Drug act affects grant recipients

By Bill Schwingel

Pell Grant recipients convicted of possessing or distributing controlled substances could have their financial aid suspended in the 1989-90 school year, according to the Drug-Free Workplace Act.

On Nov. 18, then-President Ronald Reagan enacted the Anti-Drug Abuse Act of 1988, which includes the Drug-Free Workplace Act, Title V-D, according to a letter from the U.S. Department of Education.

The letter was sent by William Moran, acting director for Student Financial Assistance Programs, and Dewey Newman, deputy assistant secretary for Student Financial Assistance Programs.

The Drug-Free Workplace Act includes students receiving aid from campus-based programs, said NIU Financial Aid Director Jerry Augsburger. This includes the Perkins Loan, College Work-Study and Supplemental Educational Opportunity Grant programs.

Augsburger recently received the letter describing the details of the new act and its effects on students receiving Pell Grants.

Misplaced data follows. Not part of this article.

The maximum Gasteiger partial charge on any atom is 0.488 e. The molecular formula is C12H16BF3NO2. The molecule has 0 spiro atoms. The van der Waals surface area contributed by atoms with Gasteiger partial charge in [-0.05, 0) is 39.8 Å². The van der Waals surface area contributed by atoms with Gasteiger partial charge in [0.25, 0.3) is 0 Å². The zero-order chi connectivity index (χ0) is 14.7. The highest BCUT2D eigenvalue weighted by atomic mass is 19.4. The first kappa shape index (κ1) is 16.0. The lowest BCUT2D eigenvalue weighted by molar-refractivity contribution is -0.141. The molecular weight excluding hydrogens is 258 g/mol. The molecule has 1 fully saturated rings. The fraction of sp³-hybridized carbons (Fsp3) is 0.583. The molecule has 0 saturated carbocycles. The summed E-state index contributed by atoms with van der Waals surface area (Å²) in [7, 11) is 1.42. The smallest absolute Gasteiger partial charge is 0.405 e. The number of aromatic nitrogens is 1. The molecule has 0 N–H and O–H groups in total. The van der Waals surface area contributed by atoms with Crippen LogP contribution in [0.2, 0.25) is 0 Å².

“The idea of a drug-free society is certainly a laudable one,” he said. “To whatever degree, this kind of legislation moves us toward a drug-free society … yes, this is a good idea.”

The letter states students receiving Pell Grants must certify that they will not “manufacture, distribute, dispense, possess or use” any controlled substances while they receive financial aid from the grant.

A Pell Grant recipient found guilty of possessing controlled substances will not be eligible for financial aid for two years, Augsburger said.

A grant recipient convicted of dealing drugs will not be eligible to receive financial aid for five years, he said. Anyone convicted of dealing drugs more than three times will become permanently ineligible to receive financial aid, he said.

Those grants given by an institution have a warning stating the consequence of not following the Drug-Free Workplace Act, the letter states.

A student found to have purposely falsified their Pell Grant form could be sent to jail for five years or pay a fine of up to $10,000, Augsburger said.

The certification promising the student will not be involved with controlled substances was added to Pell Grant forms March 18.

Students who already have sent Pell Grant forms to institutions must obtain a certification from that institution before they can receive aid.